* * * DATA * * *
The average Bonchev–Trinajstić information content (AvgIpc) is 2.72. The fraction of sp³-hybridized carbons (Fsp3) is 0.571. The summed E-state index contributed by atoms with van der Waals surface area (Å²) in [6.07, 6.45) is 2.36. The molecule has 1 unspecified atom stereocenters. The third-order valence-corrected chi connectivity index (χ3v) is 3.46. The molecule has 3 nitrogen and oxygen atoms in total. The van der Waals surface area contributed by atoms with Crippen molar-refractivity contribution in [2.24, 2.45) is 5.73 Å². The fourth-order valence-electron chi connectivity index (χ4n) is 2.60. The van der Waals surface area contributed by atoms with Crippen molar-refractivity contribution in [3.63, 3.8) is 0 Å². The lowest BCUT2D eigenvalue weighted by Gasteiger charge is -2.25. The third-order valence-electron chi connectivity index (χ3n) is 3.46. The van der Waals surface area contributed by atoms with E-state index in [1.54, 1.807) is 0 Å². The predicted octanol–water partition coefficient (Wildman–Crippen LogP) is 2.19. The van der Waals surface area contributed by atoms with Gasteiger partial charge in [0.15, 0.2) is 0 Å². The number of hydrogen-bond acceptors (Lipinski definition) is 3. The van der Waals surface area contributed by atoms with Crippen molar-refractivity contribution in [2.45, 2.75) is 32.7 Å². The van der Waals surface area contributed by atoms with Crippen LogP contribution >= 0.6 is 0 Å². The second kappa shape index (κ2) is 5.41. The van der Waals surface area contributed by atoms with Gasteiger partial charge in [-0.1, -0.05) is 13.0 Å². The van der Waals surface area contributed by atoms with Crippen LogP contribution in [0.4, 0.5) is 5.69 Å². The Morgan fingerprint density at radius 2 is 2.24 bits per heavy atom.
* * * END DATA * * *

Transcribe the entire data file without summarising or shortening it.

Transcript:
The average Bonchev–Trinajstić information content (AvgIpc) is 2.72. The fraction of sp³-hybridized carbons (Fsp3) is 0.571. The summed E-state index contributed by atoms with van der Waals surface area (Å²) in [6.07, 6.45) is 2.36. The molecule has 1 unspecified atom stereocenters. The third-order valence-corrected chi connectivity index (χ3v) is 3.46. The molecule has 3 nitrogen and oxygen atoms in total. The van der Waals surface area contributed by atoms with Crippen molar-refractivity contribution in [2.24, 2.45) is 5.73 Å². The fourth-order valence-electron chi connectivity index (χ4n) is 2.60. The van der Waals surface area contributed by atoms with Crippen molar-refractivity contribution in [3.63, 3.8) is 0 Å². The lowest BCUT2D eigenvalue weighted by Gasteiger charge is -2.25. The third-order valence-electron chi connectivity index (χ3n) is 3.46. The van der Waals surface area contributed by atoms with E-state index in [1.54, 1.807) is 0 Å². The predicted octanol–water partition coefficient (Wildman–Crippen LogP) is 2.19. The van der Waals surface area contributed by atoms with Gasteiger partial charge in [0.15, 0.2) is 0 Å². The number of hydrogen-bond acceptors (Lipinski definition) is 3. The van der Waals surface area contributed by atoms with Crippen molar-refractivity contribution in [2.45, 2.75) is 32.7 Å². The van der Waals surface area contributed by atoms with Crippen LogP contribution >= 0.6 is 0 Å². The second kappa shape index (κ2) is 5.41. The van der Waals surface area contributed by atoms with Gasteiger partial charge in [-0.1, -0.05) is 13.0 Å². The van der Waals surface area contributed by atoms with Crippen LogP contribution in [0.4, 0.5) is 5.69 Å². The Morgan fingerprint density at radius 2 is 2.24 bits per heavy atom.